Importance Of Implementing Advisory Committee 9-1-1 And Enhanced 9-1-1 Services Best Practices,
Public Notice,
DA10-494, released March 24, 2010.
4 The Network Outage Reporting System (NORS) is the Internet-based filing system through which communications
providers submit reports of service disruptions to the FCC. See 47 C.F.R. Part 4.
5 The Automatic Line Identification feature automatically provides the location of the E9-1-1 caller to the PSAP.

NRIC best practice 7-7-0566 addresses 9-1-1/E9-1-1 communications services and specifically
identifies the need for diversity in equipment and lines used to provide 9-1-1/E9-1-1 communications
services. The Bureau reminds service providers of this best practice and two others that could help
prevent the type of major 9-1-1/E9-1-1 outages we have recently observed.
8-7-0566: Network Operators and Service Providers should
consider placing and maintaining 9-1-1 circuits over diverse
interoffice transport facilities (e.g., geographically diverse facility
routes, automatically invoked standby routing, diverse digital cross-
connect system services, self-healing fiber ring topologies, or any
combination thereof).6 (Emphasis added.)
8-8-0575: Network Operators and Service Providers should deploy
Diverse Automatic Location Identification systems used in Public
Safety (e.g., Automatic Location Identification and Mobile
Positioning Center systems) in a redundant, geographically diverse
fashion (i.e., two identical ALI/MPC data base systems with
mirrored data located in geographically diverse locations). 7
8-7-0532: Diversity Audit - Network Operators should periodically
audit the physical and logical diversity called for by network design
and take appropriate measures as needed.8
The need to maintain diversity in 9-1-1/E9-1-1 service connections was also recognized by the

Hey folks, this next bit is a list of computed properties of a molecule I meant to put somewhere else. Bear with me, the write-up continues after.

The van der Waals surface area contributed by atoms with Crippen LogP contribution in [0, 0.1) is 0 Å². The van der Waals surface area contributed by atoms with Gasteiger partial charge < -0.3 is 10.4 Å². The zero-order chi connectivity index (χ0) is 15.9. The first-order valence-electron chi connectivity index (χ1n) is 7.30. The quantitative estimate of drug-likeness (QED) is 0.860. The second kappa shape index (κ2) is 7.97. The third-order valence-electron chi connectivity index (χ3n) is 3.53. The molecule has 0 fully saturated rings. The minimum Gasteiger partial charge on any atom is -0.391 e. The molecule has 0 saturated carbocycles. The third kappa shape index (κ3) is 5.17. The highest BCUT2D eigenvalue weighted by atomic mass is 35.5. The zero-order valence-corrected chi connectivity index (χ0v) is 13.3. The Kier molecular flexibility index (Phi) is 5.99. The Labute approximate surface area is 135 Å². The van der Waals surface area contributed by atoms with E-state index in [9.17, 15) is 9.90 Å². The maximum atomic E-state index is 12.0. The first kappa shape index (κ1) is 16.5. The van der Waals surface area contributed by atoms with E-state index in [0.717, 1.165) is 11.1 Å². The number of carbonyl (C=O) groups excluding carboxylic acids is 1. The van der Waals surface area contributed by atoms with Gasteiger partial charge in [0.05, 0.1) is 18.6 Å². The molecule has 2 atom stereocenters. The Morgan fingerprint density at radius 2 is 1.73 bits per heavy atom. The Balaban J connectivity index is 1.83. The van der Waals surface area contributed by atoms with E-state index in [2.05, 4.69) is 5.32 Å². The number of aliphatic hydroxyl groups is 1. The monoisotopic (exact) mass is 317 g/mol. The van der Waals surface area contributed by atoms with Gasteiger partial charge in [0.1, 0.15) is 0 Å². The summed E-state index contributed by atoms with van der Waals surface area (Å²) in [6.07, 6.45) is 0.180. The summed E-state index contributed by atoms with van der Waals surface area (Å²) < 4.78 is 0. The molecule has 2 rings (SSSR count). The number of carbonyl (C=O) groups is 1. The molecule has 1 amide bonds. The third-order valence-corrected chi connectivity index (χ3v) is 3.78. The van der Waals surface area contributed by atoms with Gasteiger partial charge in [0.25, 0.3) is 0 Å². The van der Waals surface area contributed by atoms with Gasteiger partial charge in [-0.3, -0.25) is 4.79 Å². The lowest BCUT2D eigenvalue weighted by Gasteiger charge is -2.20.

Alliance for Telecommunications Industry Solutions (ATIS) in its National Diversity Assurance
Initiative,9 which found that maintaining physical diversity requires periodic audits. In arriving at this
conclusion, ATIS established ten diverse pairs of circuits and found that only four were still physically
diverse one year later.
All NRIC best practices are available on the Commission’s website in a searchable database at
https://www.fcc.gov/nors/outage/bestpractice/BestPractice.cfm.
For further information, contact Jeffery Goldthorp, Associate Chief for Cybersecurity and
Communications Reliability, Public Safety and Homeland Security Bureau, (202) 418-1096,
jeffery.goldthorp@fcc.gov or John Healy, Assistant Chief, Cybersecurity and Communications
Reliability Division, Public Safety and Homeland Security Bureau, (202) 418-2448, john.healy@fcc.gov.


6 Available at https://www.fcc.gov/nors/outage/bestpractice/ProcessBestPractice.cfm?RequestTimeout=500 (last
visited May 31, 2012).
7 Id.
8 Id.
9 Alliance for Telecommunications Solutions (ATIS), National Diversity Assurance Initiative Final Report, February
2006, available at http://transition.fcc.gov/bureaus/pshs/docs/clearinghouse/ATIS_NDAI_Final_Report_2006.pdf
(last visited May 31, 2012).
2